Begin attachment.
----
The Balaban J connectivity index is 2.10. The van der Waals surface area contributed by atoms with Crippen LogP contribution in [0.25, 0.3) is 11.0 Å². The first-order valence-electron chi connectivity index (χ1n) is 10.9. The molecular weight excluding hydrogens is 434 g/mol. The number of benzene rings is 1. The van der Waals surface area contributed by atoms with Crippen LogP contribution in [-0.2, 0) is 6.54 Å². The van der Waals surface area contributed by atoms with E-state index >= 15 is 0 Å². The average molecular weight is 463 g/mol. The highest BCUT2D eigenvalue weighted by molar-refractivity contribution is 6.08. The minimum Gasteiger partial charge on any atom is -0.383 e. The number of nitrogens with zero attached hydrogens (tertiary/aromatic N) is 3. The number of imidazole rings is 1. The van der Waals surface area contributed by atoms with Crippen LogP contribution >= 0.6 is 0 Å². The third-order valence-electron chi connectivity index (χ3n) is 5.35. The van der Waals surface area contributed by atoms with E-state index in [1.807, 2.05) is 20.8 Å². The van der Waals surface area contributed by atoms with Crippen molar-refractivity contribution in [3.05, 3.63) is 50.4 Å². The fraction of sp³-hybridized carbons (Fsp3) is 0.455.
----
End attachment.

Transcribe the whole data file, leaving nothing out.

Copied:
The Balaban J connectivity index is 2.10. The van der Waals surface area contributed by atoms with Crippen LogP contribution in [0.25, 0.3) is 11.0 Å². The first-order valence-electron chi connectivity index (χ1n) is 10.9. The molecular weight excluding hydrogens is 434 g/mol. The number of benzene rings is 1. The van der Waals surface area contributed by atoms with Crippen LogP contribution in [-0.2, 0) is 6.54 Å². The van der Waals surface area contributed by atoms with E-state index >= 15 is 0 Å². The average molecular weight is 463 g/mol. The highest BCUT2D eigenvalue weighted by molar-refractivity contribution is 6.08. The minimum Gasteiger partial charge on any atom is -0.383 e. The number of nitrogens with zero attached hydrogens (tertiary/aromatic N) is 3. The number of imidazole rings is 1. The van der Waals surface area contributed by atoms with Crippen LogP contribution >= 0.6 is 0 Å². The third-order valence-electron chi connectivity index (χ3n) is 5.35. The van der Waals surface area contributed by atoms with E-state index in [1.807, 2.05) is 20.8 Å². The van der Waals surface area contributed by atoms with Crippen molar-refractivity contribution in [3.05, 3.63) is 50.4 Å². The fraction of sp³-hybridized carbons (Fsp3) is 0.455.